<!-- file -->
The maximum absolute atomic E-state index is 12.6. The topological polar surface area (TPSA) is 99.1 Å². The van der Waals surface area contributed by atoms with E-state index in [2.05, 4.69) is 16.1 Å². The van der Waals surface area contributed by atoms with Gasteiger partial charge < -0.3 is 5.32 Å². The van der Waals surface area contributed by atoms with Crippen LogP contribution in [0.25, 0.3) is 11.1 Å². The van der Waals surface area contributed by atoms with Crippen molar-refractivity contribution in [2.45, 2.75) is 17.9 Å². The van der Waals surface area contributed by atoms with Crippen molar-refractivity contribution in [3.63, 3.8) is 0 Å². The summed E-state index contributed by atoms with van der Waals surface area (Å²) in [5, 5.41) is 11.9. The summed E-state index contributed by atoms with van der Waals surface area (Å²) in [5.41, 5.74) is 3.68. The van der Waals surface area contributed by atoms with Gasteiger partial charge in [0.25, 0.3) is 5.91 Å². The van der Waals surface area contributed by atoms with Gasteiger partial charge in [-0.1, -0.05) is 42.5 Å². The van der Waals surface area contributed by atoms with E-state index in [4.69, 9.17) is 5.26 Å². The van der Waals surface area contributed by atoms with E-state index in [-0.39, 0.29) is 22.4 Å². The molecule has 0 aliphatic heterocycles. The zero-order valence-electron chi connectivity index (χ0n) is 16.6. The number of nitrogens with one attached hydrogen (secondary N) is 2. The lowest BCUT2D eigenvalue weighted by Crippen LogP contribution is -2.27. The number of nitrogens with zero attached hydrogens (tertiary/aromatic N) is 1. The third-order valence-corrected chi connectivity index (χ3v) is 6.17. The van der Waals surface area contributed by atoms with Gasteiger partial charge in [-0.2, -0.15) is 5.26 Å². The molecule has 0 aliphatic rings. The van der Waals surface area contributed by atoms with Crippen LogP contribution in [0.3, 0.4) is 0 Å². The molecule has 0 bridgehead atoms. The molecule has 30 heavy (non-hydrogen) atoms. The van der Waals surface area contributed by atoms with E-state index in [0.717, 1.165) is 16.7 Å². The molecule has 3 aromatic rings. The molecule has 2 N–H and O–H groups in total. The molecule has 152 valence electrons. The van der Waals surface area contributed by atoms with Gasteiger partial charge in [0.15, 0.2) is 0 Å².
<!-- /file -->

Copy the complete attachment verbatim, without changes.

The maximum absolute atomic E-state index is 12.6. The topological polar surface area (TPSA) is 99.1 Å². The van der Waals surface area contributed by atoms with E-state index in [2.05, 4.69) is 16.1 Å². The van der Waals surface area contributed by atoms with Gasteiger partial charge < -0.3 is 5.32 Å². The van der Waals surface area contributed by atoms with Crippen LogP contribution in [0.25, 0.3) is 11.1 Å². The van der Waals surface area contributed by atoms with Crippen molar-refractivity contribution in [2.45, 2.75) is 17.9 Å². The van der Waals surface area contributed by atoms with Crippen molar-refractivity contribution in [3.63, 3.8) is 0 Å². The summed E-state index contributed by atoms with van der Waals surface area (Å²) in [5, 5.41) is 11.9. The summed E-state index contributed by atoms with van der Waals surface area (Å²) in [5.41, 5.74) is 3.68. The van der Waals surface area contributed by atoms with Gasteiger partial charge in [0.25, 0.3) is 5.91 Å². The van der Waals surface area contributed by atoms with Gasteiger partial charge in [-0.1, -0.05) is 42.5 Å². The van der Waals surface area contributed by atoms with E-state index in [4.69, 9.17) is 5.26 Å². The van der Waals surface area contributed by atoms with E-state index in [-0.39, 0.29) is 22.4 Å². The molecule has 0 aliphatic heterocycles. The zero-order valence-electron chi connectivity index (χ0n) is 16.6. The number of nitrogens with one attached hydrogen (secondary N) is 2. The lowest BCUT2D eigenvalue weighted by Crippen LogP contribution is -2.27. The number of nitrogens with zero attached hydrogens (tertiary/aromatic N) is 1. The third-order valence-corrected chi connectivity index (χ3v) is 6.17. The van der Waals surface area contributed by atoms with Gasteiger partial charge in [-0.2, -0.15) is 5.26 Å². The molecule has 0 aliphatic rings. The van der Waals surface area contributed by atoms with Crippen LogP contribution in [0.3, 0.4) is 0 Å². The molecule has 0 bridgehead atoms. The molecule has 30 heavy (non-hydrogen) atoms. The van der Waals surface area contributed by atoms with E-state index in [0.717, 1.165) is 16.7 Å². The molecule has 3 aromatic rings. The molecule has 2 N–H and O–H groups in total. The molecule has 152 valence electrons. The van der Waals surface area contributed by atoms with Gasteiger partial charge in [0.15, 0.2) is 0 Å².